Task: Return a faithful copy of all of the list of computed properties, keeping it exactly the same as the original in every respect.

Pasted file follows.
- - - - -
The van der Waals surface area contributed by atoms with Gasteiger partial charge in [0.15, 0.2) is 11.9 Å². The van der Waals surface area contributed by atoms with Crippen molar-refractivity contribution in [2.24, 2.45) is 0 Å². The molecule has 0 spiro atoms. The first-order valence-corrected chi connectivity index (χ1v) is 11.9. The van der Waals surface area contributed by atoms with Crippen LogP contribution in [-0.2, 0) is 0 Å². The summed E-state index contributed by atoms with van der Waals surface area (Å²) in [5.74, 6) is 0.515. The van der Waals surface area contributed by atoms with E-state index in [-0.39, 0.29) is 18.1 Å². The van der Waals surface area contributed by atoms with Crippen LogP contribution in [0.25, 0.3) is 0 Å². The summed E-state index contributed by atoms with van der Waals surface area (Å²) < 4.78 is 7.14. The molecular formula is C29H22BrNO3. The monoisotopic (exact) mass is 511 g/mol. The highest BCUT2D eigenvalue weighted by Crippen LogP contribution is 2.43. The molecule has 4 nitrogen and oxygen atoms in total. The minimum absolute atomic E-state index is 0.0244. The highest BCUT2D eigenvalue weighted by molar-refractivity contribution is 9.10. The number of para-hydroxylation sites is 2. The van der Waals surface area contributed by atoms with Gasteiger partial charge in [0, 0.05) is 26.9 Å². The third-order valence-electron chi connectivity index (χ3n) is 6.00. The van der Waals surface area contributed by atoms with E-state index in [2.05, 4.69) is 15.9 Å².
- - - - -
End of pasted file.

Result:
The van der Waals surface area contributed by atoms with Gasteiger partial charge in [0.15, 0.2) is 11.9 Å². The van der Waals surface area contributed by atoms with Crippen molar-refractivity contribution in [2.24, 2.45) is 0 Å². The molecule has 0 spiro atoms. The first-order valence-corrected chi connectivity index (χ1v) is 11.9. The van der Waals surface area contributed by atoms with Crippen LogP contribution in [-0.2, 0) is 0 Å². The summed E-state index contributed by atoms with van der Waals surface area (Å²) in [5.74, 6) is 0.515. The van der Waals surface area contributed by atoms with E-state index in [-0.39, 0.29) is 18.1 Å². The van der Waals surface area contributed by atoms with Crippen LogP contribution in [0.25, 0.3) is 0 Å². The summed E-state index contributed by atoms with van der Waals surface area (Å²) < 4.78 is 7.14. The molecular formula is C29H22BrNO3. The monoisotopic (exact) mass is 511 g/mol. The highest BCUT2D eigenvalue weighted by Crippen LogP contribution is 2.43. The molecule has 4 nitrogen and oxygen atoms in total. The minimum absolute atomic E-state index is 0.0244. The highest BCUT2D eigenvalue weighted by molar-refractivity contribution is 9.10. The number of para-hydroxylation sites is 2. The van der Waals surface area contributed by atoms with Gasteiger partial charge in [0, 0.05) is 26.9 Å². The third-order valence-electron chi connectivity index (χ3n) is 6.00. The van der Waals surface area contributed by atoms with E-state index in [2.05, 4.69) is 15.9 Å².